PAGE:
Stigmata Essay Research Paper What are stigmata

Stigmata Essay, Research Paper

What are stigmata and can it occur to anyone? Can it happen to you or someone you know? When does it happen? Is this phenomenon true or just another hoax? What happens to someone who is considered a stigmatic? What exactly is a stigmatic?

Stigmata is the spontaneous duplicated wounds that Christ received during crucifixion (Nickell, 219). The wounds that one receives are the wounds that resemble the wounds Jesus Christ suffered in crucifixion. The wounds of Stigmata are presumable inflicted by a supernatural force (Microsoft Encarta).

There are two types of Stigmata: visible and invisible. The invisible are wounds that the victim can feel torturing them; but no one can see them. Visible stigmata are wounds that can be seen by others (Freze, 35). The wounds that one receives can be of the hands (or wrists), feet, forehead, back, side, and shoulder. The most common of the wounds for one to receive are the wounds of the hands or wrists. The wounds of the feet, forehead, and the side are less common. Some stigmatics have also claimed that their heart has been “wounded” or it has formed into a mystical, Christian object such as a cross (Nickell, 219).

Some “brides of Christ” have reported to have a ring inexplicably appear or form on their ring finger or the forefinger (Nickell, 219). Some stigmatics have reported to have a ring given to them from Lord as a sign of their spiritual marriage with him. Some “brides” have said that they could see the ring, but no one else could see what they were explaining. The “brides” described their rings as a golden band with a diamond or two (Freze, 52). The rings they were explaining were like engagement rings we see in jewelry stores. The ring may be completely invisible to others, or they may be able to see the reddening of the skin (Freze, 52). In most cases, the “ring” is a thickening and reddening of the skin. The skin will take the shape of a wedding band (Nickell, 219).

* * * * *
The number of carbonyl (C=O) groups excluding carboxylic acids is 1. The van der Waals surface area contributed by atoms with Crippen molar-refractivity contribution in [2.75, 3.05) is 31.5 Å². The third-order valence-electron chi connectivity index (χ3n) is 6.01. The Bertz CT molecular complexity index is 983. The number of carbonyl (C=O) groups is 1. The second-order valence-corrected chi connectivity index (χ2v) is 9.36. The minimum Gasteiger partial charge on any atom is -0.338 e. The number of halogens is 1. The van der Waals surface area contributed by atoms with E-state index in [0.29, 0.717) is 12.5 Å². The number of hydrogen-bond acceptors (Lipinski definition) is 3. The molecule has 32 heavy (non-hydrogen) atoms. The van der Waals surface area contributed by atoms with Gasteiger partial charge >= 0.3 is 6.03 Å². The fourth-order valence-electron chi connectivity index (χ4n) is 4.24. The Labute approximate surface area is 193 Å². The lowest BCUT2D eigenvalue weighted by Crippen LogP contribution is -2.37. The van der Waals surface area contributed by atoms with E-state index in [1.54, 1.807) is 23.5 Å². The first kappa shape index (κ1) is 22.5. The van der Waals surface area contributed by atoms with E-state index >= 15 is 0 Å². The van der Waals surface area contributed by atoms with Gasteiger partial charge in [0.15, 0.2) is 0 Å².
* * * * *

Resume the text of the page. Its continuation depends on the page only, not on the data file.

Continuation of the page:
The wounds of people who receive stigmata vary. Some wounds of the side could be on the right or left side. Some wounds could happen in the palms or wrists. The shape of the wounds varies a great deal also. The wounds could be punctures that are round, straight, a crescent- shape, or a cross-shaped (Source 4). The wounds can be a reddening of the skin, a bloody knob (as if it is a bumpy scar) or, deep wounds that you can see through (Nickell, 220: Freze). Freze says that some stigmata victims claim that a wound is cutting into their heart. Some of the wounds on the heart can be images of the cross, crown of thorns, nails of the crucifixion, or nerves that are in the shape of the lance (37). St. Clare of Montefalco was a stigmata victim that had symbols of the Lord’s passion etched right into her heart. She had the head of Christ, a crucifix, nails of crucifixion, the crown of thorns etched into her heart, and her nerves were in the shape of the lance (Freze, 37). Although, the location of the wounds vary a great deal; unfortunately, there is not any scientific reason that predicts what shape the wounds are going to take (Nickell, 219). Although, there are some studies that have shown wounds duplicate by the cross the victims pray upon and the wounds Jesus Christ is showing on the cross. If Christ is hanging from his hands, then the person will probably have wounds of their hands (Stigmata). The openings of the wounds could appear in just one area of the body or in several areas of the body at the same time.